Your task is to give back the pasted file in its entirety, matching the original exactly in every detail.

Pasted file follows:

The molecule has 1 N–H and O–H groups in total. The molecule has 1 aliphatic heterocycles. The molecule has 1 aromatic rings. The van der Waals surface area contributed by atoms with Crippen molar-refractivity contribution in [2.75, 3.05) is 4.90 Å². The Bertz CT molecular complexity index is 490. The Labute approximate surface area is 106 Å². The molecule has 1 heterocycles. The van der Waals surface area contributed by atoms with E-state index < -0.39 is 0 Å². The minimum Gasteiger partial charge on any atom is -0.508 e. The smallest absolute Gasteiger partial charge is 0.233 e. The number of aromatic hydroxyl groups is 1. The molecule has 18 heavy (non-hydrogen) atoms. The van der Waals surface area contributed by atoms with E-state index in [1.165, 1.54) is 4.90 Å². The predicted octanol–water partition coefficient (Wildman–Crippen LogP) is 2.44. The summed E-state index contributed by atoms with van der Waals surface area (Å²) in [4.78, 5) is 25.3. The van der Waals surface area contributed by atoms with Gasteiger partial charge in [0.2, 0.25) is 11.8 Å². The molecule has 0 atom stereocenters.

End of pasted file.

The molecule has 1 N–H and O–H groups in total. The molecule has 1 aliphatic heterocycles. The molecule has 1 aromatic rings. The van der Waals surface area contributed by atoms with Crippen molar-refractivity contribution in [2.75, 3.05) is 4.90 Å². The Bertz CT molecular complexity index is 490. The Labute approximate surface area is 106 Å². The molecule has 1 heterocycles. The van der Waals surface area contributed by atoms with E-state index < -0.39 is 0 Å². The minimum Gasteiger partial charge on any atom is -0.508 e. The smallest absolute Gasteiger partial charge is 0.233 e. The number of aromatic hydroxyl groups is 1. The molecule has 18 heavy (non-hydrogen) atoms. The van der Waals surface area contributed by atoms with E-state index in [1.165, 1.54) is 4.90 Å². The predicted octanol–water partition coefficient (Wildman–Crippen LogP) is 2.44. The summed E-state index contributed by atoms with van der Waals surface area (Å²) in [4.78, 5) is 25.3. The van der Waals surface area contributed by atoms with Gasteiger partial charge in [0.2, 0.25) is 11.8 Å². The molecule has 0 atom stereocenters.